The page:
A Year of War, Little Peace

Dec 23 , 2023
By Richard Haass

Historians have an advantage over journalists because the passage of time offers them a perspective not available to those with immediate deadlines. But the year is about to end, which constitutes a firm deadline if the goal is to put 2023 into perspective. "Instant history" may well be an oxymoron, but it is worth the effort, especially in a year that will be remembered as one defined by war.

Two wars, in particular, stand out.

The first is Russia's continuing aggression in Ukraine. While Ukraine continued to hold its own against Russian forces and remains a viable, independent country that controls roughly 80pc of its territory, the much-anticipated Ukrainian counter-offensive accomplished little. All told, the second year of this costly war will be known less for what changed on the field of battle than for what did not; the map does not look all that different in December than it did in January.

Meanwhile, some cracks appeared in support for Ukraine in both Europe and the United States.

The second war was initiated by Hamas against Israel on October 7. Surprising Israeli intelligence and defence forces, Hamas's savage terrorist attacks killed more than 1,200 people, with another 240 taken hostage. Most of the victims were civilians.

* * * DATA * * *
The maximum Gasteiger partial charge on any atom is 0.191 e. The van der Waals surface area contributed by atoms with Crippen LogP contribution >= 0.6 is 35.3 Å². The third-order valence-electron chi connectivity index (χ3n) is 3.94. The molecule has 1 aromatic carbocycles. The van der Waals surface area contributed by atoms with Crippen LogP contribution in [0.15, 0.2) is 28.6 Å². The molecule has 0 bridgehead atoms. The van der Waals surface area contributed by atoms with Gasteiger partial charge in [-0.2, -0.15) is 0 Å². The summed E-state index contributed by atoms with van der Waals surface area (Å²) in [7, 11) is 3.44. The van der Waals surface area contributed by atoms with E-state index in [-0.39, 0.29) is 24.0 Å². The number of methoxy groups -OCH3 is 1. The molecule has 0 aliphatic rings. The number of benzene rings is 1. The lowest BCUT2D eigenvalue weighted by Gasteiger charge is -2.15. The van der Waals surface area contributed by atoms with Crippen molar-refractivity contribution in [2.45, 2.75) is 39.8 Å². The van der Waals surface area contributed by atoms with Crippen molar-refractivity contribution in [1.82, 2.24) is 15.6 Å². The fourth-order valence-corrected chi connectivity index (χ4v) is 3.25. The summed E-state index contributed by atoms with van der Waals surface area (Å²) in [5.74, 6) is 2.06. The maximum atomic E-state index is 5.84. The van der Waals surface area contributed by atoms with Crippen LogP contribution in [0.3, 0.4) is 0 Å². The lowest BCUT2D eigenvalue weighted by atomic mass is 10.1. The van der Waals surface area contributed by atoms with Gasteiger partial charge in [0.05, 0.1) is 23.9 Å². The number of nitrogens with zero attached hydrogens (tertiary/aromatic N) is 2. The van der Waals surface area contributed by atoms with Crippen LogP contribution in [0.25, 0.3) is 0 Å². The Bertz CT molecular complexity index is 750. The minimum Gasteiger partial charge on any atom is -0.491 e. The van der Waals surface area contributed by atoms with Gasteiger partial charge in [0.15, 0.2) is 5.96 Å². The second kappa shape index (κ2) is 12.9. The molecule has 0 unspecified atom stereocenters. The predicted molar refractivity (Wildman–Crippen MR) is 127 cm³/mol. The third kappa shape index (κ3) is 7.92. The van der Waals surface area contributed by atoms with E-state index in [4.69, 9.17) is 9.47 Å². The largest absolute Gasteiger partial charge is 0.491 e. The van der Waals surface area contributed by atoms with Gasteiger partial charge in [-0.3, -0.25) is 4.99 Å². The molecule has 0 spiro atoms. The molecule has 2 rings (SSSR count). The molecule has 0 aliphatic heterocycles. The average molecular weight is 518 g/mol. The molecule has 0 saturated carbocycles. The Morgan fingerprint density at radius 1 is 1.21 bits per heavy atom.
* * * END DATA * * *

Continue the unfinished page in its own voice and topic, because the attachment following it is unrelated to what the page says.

Israel declared as its goal the elimination of Hamas and has attacked Gaza heavily ever since, first by air and then on the ground, killing nearly 20,000 people so far and displacing almost two million. In its third month, the war shows no sign of ending. When it does, the Israeli occupation of Gaza is likely to follow, but what will follow is unknown. Prospects for peace and a Palestinian state appear more remote than ever.

Not surprisingly, the most important bilateral relationship of this era, between the US and China, also dominated headlines in 2023. The year began with a Chinese spy balloon traversing the US, prompting the US to shoot it down. Relations entered something of a deep freeze until high-level contacts resumed over the summer, culminating in a meeting between President Jeo Biden and President Xi Jinping in San Francisco in November.

Both leaders want a calmer relationship, albeit for very different reasons. China is hoping for improved economic ties, while the US wants to prevent China from adding to global turbulence by undertaking aggression in the Taiwan Strait or the South China Sea or by providing military assistance to Russia. Without a shared approach to the day's major issues, any floor under the relationship will be shaky at best.

That said, it is important to note two things that did not happen in 2023. There was no Taiwan crisis or incident that threatened to provoke a conflict between China and the US. China ended the year focusing mostly on its economy and on beginning a necessary transition toward domestic demand-led growth. Given the reluctance of Chinese households to spend rather than save, it will be a difficult transition.